creepy_realtor.GIFSo…I‘ve decided to sponsor a “Shady Agent Tricks” competition! The rules are pretty simple: In the comments to this post, submit your entry for something shady that you’ve seen an agent do. It can be something illegal, unethical, or something that’s technically neither but still smells funny. You may not name any agent or mention the agency for which he/she works, or describe them in a way that could identify the person (e.g. here’s something that is regularly done by the agent who dominates the XYZ neighborhood). The competition ends this Saturday at midnight PST, and the judging panel (that would be me) will select the winner, who will be awarded a $10 Starbucks card. The four runners-up will be honored with the glory of being mentioned on my blog plus a linkback to their own (if they have one.) The competition is open to both Realtors and civilians.

Why, you might ask, would a professional Realtor want to expose some of these tricks on his own blog? Isn’t that just bad publicity? I think of it differently. More publicity about shady agent practices is good for consumers, and by extension is therefore good for all consumer-friendly practicing agents. I certainly expect some objections to airing our industry’s dirty laundry.

Here are my entries for the competition…

1) Difficult to show double-dipping trick — Listing agent makes the property nearly impossible to preview or show: open house lasts only an hour; property never gets shown on broker tour; agent convinces seller not to use a lockbox; property only available to show with 24 hours’ notice. Result: Property languishes on the market for several months and then — whowuddathunkit!! — the listing agent comes in with his own buyer. He convinces the seller to take the deal, and pockets the full commission. The listing agent definitely wins, and the seller is left scratching his head about why so few showings happened on the property.

2) Late-to-the-MLS double-dipping trick — Listing agent takes the listing on Monday and markets the hell out of it in the weekend papers plus Craigslist. Mysteriously, the listing doesn’t make it to the MLS by the deadline that week for it to make the local broker tour (where dozens of local brokers will see it and make recommendations to their clients about it), and in fact the listing is still not on the MLS by the following Monday. Due to the intensive marketing, and a dozen street signs, the first open house weekend is flooded (mostly by unattached buyers, since the ones with agents who for the most part rely on the MLS to tell them about new properties weren’t aware of this one) and — voila!! –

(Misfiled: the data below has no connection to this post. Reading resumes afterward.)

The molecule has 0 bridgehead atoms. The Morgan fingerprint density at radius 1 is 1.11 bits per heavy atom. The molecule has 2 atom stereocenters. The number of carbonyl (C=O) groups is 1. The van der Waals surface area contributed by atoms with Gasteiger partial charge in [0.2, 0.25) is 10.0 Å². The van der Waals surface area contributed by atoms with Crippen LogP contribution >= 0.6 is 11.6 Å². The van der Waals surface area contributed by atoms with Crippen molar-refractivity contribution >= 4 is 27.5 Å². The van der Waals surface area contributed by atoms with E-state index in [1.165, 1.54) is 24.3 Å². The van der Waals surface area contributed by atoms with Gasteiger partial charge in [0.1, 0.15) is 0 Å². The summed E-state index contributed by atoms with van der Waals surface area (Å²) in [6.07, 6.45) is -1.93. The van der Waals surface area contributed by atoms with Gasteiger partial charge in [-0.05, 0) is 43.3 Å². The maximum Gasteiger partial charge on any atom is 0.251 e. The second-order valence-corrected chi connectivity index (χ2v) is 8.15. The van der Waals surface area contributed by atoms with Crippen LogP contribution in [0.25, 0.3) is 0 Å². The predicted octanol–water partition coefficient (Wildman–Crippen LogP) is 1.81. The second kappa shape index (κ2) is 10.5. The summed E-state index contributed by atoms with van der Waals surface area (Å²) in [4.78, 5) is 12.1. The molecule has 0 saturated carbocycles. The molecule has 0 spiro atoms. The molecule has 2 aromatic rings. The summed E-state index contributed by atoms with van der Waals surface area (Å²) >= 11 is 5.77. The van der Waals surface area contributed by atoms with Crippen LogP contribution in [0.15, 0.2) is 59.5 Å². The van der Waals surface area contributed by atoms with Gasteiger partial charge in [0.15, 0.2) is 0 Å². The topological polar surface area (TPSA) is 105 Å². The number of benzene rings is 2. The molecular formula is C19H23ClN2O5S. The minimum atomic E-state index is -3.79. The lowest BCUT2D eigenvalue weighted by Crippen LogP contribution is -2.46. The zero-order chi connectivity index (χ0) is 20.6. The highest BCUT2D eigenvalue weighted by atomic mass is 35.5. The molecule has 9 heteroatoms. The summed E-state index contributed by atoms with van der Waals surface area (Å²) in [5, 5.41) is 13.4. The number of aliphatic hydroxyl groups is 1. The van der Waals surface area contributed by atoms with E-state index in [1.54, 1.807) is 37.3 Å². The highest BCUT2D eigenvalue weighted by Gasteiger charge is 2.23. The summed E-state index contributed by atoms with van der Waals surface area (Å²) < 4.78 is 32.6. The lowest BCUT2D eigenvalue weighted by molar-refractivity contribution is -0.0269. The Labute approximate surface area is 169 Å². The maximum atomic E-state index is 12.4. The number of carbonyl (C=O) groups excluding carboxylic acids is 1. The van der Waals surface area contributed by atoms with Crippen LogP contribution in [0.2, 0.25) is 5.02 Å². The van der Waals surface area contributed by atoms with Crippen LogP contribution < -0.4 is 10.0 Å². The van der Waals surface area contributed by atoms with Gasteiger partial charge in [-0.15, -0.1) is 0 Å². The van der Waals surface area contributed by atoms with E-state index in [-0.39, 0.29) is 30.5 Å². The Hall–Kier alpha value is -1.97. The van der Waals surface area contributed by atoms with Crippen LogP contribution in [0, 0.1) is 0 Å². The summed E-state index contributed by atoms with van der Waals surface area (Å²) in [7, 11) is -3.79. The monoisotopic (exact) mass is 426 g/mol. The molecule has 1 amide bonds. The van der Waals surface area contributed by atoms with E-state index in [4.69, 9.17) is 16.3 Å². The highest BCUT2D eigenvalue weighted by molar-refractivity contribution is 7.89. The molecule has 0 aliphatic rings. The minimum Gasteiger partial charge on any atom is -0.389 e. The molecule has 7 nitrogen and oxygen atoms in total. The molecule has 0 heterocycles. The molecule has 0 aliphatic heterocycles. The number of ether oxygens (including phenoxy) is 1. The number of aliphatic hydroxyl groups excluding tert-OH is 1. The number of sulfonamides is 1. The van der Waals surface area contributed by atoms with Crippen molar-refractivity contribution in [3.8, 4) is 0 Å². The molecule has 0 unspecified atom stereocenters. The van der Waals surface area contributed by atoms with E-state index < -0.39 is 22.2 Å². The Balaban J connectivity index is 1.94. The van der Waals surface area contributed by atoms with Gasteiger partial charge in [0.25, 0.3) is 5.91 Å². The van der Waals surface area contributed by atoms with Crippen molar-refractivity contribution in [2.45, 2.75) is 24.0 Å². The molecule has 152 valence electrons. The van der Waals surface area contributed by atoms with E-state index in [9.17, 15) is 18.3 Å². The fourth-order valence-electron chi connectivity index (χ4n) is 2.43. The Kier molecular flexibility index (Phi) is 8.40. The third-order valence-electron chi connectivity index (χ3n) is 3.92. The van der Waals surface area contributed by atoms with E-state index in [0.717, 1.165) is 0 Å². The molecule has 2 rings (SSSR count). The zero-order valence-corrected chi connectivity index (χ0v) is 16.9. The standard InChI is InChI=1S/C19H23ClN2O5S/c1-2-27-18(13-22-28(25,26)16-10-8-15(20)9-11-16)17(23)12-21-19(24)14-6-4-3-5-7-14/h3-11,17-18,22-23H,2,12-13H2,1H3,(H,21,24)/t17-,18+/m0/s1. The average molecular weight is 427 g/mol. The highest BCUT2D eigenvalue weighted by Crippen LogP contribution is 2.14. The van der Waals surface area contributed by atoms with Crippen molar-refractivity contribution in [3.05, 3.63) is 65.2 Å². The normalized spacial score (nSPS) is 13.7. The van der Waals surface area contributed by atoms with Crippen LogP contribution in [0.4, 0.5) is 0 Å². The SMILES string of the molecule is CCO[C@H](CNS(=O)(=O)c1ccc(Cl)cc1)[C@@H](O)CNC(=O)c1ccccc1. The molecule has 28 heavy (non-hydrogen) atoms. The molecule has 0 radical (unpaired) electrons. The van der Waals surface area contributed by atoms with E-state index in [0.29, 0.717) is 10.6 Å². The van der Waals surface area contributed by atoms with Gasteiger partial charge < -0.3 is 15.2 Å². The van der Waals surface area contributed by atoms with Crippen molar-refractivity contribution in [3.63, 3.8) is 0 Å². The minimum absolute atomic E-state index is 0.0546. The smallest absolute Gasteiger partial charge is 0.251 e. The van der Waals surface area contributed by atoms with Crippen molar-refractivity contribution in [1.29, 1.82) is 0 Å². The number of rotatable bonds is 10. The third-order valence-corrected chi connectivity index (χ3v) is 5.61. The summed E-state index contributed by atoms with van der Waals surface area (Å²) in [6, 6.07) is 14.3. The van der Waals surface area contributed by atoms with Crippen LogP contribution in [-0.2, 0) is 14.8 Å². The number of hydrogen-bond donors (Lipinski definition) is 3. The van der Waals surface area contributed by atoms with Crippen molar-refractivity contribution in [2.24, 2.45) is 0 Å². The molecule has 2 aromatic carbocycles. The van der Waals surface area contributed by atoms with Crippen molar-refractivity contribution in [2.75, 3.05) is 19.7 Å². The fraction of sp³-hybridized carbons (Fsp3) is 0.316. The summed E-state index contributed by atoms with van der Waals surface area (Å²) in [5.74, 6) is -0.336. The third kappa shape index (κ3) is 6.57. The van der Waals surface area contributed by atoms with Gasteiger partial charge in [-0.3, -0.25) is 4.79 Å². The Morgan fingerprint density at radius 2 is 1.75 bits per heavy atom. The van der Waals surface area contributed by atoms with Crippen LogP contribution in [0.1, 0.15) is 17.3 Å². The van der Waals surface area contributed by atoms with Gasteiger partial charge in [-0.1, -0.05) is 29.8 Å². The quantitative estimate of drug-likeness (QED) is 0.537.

the listing agent presents an offer from one of these unattached buyers to the seller on Monday, who accepts it. Again, the listing agent pockets both sides of the commission.

Image courtesy of creepylawyer.com

Tags: , , , , , , Sleazy-realtors

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Tags: Bad Realtors · Crooked realtors · Deceptive realtors · Dirty agent tricks · Real estate · Realtors who give the business a bad name · Sleazy realtors

Wow! Here’s a Realtor who works for free!

October 17th, 2006 · No Comments

Am I missing something? How does this guy make a living if he doesn’t charge his clients a commission?

Oh, wait a minute…he doesn’t charge his buying clients a commission…as in, “If you hire me to represent you in buying a house, I will not directly send you a bill.”
This is the kind of sleaze that gives our business a bad name…caveat emptor. Better hope the Freakonomists don’t see this ad, or it’ll become the frontispiece of yet another Realtor-bashing spree.

The above link may be gone in a day or two; here’s a screenshot:


Tags: , , , , , , Sleazy-realtors

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Tags: Bad Realtors · Crooked realtors · Deceptive realtors · Freakonomics · Real estate · Realtors who give the business a bad name · Sleazy realtors